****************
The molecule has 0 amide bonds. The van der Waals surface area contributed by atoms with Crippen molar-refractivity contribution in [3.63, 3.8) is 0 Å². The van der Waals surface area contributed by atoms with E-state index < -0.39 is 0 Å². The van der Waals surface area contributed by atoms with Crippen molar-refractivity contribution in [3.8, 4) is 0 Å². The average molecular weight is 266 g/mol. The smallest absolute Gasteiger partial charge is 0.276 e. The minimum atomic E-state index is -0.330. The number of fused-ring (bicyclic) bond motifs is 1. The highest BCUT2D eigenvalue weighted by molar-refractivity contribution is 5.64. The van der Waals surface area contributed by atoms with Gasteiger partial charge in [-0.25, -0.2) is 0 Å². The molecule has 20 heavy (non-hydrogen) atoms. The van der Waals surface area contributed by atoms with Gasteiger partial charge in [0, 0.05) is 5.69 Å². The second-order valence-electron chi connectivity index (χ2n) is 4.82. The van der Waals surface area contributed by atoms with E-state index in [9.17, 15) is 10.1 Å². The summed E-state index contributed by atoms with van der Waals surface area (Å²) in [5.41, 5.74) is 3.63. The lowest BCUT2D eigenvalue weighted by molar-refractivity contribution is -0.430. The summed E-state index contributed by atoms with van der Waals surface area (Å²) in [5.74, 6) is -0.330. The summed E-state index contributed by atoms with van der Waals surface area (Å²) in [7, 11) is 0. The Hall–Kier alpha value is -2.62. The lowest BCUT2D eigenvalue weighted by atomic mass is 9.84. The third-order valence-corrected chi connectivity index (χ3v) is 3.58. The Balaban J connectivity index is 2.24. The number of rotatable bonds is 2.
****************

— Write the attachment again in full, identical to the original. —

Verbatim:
The molecule has 0 amide bonds. The van der Waals surface area contributed by atoms with Crippen molar-refractivity contribution in [3.63, 3.8) is 0 Å². The van der Waals surface area contributed by atoms with E-state index < -0.39 is 0 Å². The van der Waals surface area contributed by atoms with Crippen molar-refractivity contribution in [3.8, 4) is 0 Å². The average molecular weight is 266 g/mol. The smallest absolute Gasteiger partial charge is 0.276 e. The minimum atomic E-state index is -0.330. The number of fused-ring (bicyclic) bond motifs is 1. The highest BCUT2D eigenvalue weighted by molar-refractivity contribution is 5.64. The van der Waals surface area contributed by atoms with Gasteiger partial charge in [-0.25, -0.2) is 0 Å². The molecule has 20 heavy (non-hydrogen) atoms. The van der Waals surface area contributed by atoms with Gasteiger partial charge in [0, 0.05) is 5.69 Å². The second-order valence-electron chi connectivity index (χ2n) is 4.82. The van der Waals surface area contributed by atoms with E-state index in [9.17, 15) is 10.1 Å². The summed E-state index contributed by atoms with van der Waals surface area (Å²) in [5.41, 5.74) is 3.63. The lowest BCUT2D eigenvalue weighted by molar-refractivity contribution is -0.430. The summed E-state index contributed by atoms with van der Waals surface area (Å²) in [5.74, 6) is -0.330. The summed E-state index contributed by atoms with van der Waals surface area (Å²) in [7, 11) is 0. The Hall–Kier alpha value is -2.62. The lowest BCUT2D eigenvalue weighted by atomic mass is 9.84. The third-order valence-corrected chi connectivity index (χ3v) is 3.58. The Balaban J connectivity index is 2.24. The number of rotatable bonds is 2.